UN Accuses Lendu of Mass Killings of Hema in DR Congo’s Ituri Province

Members of the Lendu group are responsible for the mass killings of Hema during inter-ethnic clashes earlier this month in the Democratic Republic of Congo's Ituri province, according to a preliminary investigation by the U.N. Joint Human Rights Office.

The investigators report at least 117 people were killed during a series of attacks on multiple villages in Ituri province between June 10 and 13. They confirm at least 94 people were killed in Djugu territory and 23 in Mahagi territory.

U.N. human rights spokeswoman Marta Hurtado says the victims include women and children, and the deaths were of a particularly vicious, gruesome nature.

"Some of the victims were beheaded. Homes and warehouses were burned down after being looted," she said. "Most of the victims belonged to the Hema community, and the rest to the Alur group. The attackers are reported to be unidentified individuals from the Lendu community."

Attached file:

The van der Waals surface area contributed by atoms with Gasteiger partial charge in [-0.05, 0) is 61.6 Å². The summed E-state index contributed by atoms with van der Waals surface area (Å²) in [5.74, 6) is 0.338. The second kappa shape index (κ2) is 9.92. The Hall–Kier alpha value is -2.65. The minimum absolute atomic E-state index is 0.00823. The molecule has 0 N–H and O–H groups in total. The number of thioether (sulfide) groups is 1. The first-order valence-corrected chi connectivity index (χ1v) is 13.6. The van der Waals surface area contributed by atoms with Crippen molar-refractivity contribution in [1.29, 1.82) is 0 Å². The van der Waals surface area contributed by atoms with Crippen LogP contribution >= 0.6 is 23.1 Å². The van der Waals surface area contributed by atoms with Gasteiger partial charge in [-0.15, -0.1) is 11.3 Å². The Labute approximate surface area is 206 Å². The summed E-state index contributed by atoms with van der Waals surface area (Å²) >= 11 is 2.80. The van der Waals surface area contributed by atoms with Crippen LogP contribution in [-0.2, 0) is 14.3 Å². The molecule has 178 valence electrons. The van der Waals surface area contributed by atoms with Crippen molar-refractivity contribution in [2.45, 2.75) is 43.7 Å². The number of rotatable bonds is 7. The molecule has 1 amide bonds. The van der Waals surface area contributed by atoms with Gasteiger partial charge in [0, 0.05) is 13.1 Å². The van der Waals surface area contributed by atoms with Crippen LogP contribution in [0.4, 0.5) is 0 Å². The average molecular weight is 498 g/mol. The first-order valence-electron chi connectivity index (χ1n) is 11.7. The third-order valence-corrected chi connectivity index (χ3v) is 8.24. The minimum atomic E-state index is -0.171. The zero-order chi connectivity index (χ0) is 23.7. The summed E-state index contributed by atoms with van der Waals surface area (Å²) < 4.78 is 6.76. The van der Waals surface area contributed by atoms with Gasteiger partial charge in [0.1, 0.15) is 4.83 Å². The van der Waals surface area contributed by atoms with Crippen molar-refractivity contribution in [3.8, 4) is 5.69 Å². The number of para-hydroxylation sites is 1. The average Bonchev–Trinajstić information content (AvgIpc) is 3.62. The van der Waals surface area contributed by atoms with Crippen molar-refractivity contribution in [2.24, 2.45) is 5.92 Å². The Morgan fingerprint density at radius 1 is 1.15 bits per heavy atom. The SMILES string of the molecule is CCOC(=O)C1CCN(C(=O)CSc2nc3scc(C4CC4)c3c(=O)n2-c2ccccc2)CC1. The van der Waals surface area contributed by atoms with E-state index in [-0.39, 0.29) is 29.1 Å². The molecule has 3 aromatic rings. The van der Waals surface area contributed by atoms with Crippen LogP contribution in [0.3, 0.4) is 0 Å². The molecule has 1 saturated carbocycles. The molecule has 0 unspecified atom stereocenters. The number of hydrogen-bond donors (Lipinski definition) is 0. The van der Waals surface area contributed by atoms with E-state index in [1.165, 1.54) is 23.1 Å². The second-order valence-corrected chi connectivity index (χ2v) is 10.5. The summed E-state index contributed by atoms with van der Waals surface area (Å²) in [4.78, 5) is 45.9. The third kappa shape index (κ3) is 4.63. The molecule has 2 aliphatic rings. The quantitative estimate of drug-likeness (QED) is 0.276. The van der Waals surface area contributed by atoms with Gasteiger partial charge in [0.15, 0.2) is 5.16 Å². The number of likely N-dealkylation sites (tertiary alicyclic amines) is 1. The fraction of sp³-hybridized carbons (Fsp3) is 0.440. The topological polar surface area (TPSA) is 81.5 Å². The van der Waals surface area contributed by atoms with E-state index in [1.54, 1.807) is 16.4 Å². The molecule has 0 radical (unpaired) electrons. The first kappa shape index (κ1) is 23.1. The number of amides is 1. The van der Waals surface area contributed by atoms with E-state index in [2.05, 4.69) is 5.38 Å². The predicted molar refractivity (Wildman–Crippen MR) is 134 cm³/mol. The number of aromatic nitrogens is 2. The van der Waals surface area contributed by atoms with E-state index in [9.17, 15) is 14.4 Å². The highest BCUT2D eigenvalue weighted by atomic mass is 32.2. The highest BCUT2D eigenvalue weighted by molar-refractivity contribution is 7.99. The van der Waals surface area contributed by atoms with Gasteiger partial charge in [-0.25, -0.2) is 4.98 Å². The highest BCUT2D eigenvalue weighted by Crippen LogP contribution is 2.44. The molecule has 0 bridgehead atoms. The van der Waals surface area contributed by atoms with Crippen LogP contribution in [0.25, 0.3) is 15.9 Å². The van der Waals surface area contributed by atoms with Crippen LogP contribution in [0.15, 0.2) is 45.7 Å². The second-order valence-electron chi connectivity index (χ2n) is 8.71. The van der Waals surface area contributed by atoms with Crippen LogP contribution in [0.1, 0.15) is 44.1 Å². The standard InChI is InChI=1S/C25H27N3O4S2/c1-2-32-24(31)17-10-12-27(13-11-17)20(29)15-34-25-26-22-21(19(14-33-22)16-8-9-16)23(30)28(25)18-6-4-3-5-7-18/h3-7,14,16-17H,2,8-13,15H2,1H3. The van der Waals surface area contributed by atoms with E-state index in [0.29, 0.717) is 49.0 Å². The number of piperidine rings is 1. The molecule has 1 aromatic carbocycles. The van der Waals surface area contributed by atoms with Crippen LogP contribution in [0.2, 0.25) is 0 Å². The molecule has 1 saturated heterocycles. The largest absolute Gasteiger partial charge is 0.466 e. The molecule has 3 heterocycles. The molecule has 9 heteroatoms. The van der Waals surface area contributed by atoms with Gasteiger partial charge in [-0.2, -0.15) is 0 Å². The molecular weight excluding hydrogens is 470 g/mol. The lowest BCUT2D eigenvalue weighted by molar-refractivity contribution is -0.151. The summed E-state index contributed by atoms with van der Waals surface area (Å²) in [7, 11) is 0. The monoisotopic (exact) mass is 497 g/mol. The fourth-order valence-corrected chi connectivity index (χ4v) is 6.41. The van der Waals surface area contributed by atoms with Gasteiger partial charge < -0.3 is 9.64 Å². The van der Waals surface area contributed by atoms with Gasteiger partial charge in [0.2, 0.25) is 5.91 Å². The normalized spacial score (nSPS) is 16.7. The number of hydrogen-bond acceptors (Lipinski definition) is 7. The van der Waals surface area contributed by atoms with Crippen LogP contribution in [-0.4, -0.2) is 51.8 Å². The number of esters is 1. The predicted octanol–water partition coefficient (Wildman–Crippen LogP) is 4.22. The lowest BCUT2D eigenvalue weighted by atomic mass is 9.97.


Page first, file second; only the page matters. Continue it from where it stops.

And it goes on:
Hurtado says the ferocity and scorched-earth nature of the attacks suggests the assailants intended to prevent survivors from being able to return to their villages.

The Hema and Lendu groups have been fighting with each other over land and other resources sporadically for the past two decades. Clashes between the two groups hit renewed heights this month, causing hundreds of thousands of people to flee their homes.

The U.N. refugee agency reports more than 300,000 people are internally displaced, and around 7,500 others have fled to neighboring Uganda.

Hurtado says the motives of the perpetrators of these latest attacks are unclear, though information gathered by investigators indicates additional political and economic motives.

The U.N. human rights office is calling on the Congolese authorities to conduct a prompt, impartial, independent investigation into the killings and to bring the perpetrators to justice.

At the same time, the agency is urging the government to make sure the Lendu community is not subject to collective punishment for the actions of specific individuals or groups.

Source: Voice of America